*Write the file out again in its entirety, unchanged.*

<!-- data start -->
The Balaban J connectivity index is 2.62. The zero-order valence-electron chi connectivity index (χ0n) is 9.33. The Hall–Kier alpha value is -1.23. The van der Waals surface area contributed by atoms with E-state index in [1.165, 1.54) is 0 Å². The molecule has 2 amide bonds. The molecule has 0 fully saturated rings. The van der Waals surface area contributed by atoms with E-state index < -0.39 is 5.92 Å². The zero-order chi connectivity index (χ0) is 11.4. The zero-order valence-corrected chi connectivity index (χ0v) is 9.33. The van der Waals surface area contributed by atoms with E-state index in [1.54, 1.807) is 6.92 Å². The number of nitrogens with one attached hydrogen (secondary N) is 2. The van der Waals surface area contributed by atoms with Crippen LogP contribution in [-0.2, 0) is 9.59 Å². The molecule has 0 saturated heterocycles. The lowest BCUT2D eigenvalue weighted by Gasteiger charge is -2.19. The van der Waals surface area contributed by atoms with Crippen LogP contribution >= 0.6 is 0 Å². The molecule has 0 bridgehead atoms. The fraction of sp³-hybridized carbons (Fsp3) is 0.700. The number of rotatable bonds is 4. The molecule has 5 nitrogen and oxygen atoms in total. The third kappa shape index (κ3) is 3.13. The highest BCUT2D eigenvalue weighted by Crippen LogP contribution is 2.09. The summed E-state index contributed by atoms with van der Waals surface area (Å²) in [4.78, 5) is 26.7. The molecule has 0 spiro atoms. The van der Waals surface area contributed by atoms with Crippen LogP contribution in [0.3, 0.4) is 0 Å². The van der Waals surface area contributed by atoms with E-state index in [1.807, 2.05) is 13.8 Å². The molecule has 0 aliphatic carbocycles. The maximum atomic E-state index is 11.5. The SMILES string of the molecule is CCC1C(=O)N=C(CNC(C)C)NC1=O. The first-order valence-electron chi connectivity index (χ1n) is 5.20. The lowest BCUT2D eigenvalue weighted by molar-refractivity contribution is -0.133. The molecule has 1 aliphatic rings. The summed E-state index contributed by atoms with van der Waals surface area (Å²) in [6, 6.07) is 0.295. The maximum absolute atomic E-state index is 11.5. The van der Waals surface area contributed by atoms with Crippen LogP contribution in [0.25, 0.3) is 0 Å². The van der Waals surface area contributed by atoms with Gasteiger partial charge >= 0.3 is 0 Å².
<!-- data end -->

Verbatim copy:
The Balaban J connectivity index is 2.62. The zero-order valence-electron chi connectivity index (χ0n) is 9.33. The Hall–Kier alpha value is -1.23. The van der Waals surface area contributed by atoms with E-state index in [1.165, 1.54) is 0 Å². The molecule has 2 amide bonds. The molecule has 0 fully saturated rings. The van der Waals surface area contributed by atoms with E-state index < -0.39 is 5.92 Å². The zero-order chi connectivity index (χ0) is 11.4. The zero-order valence-corrected chi connectivity index (χ0v) is 9.33. The van der Waals surface area contributed by atoms with E-state index in [1.54, 1.807) is 6.92 Å². The number of nitrogens with one attached hydrogen (secondary N) is 2. The van der Waals surface area contributed by atoms with Crippen LogP contribution in [-0.2, 0) is 9.59 Å². The molecule has 0 saturated heterocycles. The lowest BCUT2D eigenvalue weighted by Gasteiger charge is -2.19. The van der Waals surface area contributed by atoms with Crippen LogP contribution >= 0.6 is 0 Å². The molecule has 0 bridgehead atoms. The fraction of sp³-hybridized carbons (Fsp3) is 0.700. The number of rotatable bonds is 4. The molecule has 5 nitrogen and oxygen atoms in total. The third kappa shape index (κ3) is 3.13. The highest BCUT2D eigenvalue weighted by Crippen LogP contribution is 2.09. The summed E-state index contributed by atoms with van der Waals surface area (Å²) in [4.78, 5) is 26.7. The molecule has 0 spiro atoms. The van der Waals surface area contributed by atoms with Crippen LogP contribution in [0.3, 0.4) is 0 Å². The van der Waals surface area contributed by atoms with E-state index in [1.807, 2.05) is 13.8 Å². The molecule has 0 aliphatic carbocycles. The maximum atomic E-state index is 11.5. The SMILES string of the molecule is CCC1C(=O)N=C(CNC(C)C)NC1=O. The first-order valence-electron chi connectivity index (χ1n) is 5.20. The lowest BCUT2D eigenvalue weighted by molar-refractivity contribution is -0.133. The molecule has 1 aliphatic rings. The summed E-state index contributed by atoms with van der Waals surface area (Å²) in [6, 6.07) is 0.295. The maximum absolute atomic E-state index is 11.5. The van der Waals surface area contributed by atoms with Crippen LogP contribution in [0.25, 0.3) is 0 Å². The van der Waals surface area contributed by atoms with Gasteiger partial charge >= 0.3 is 0 Å².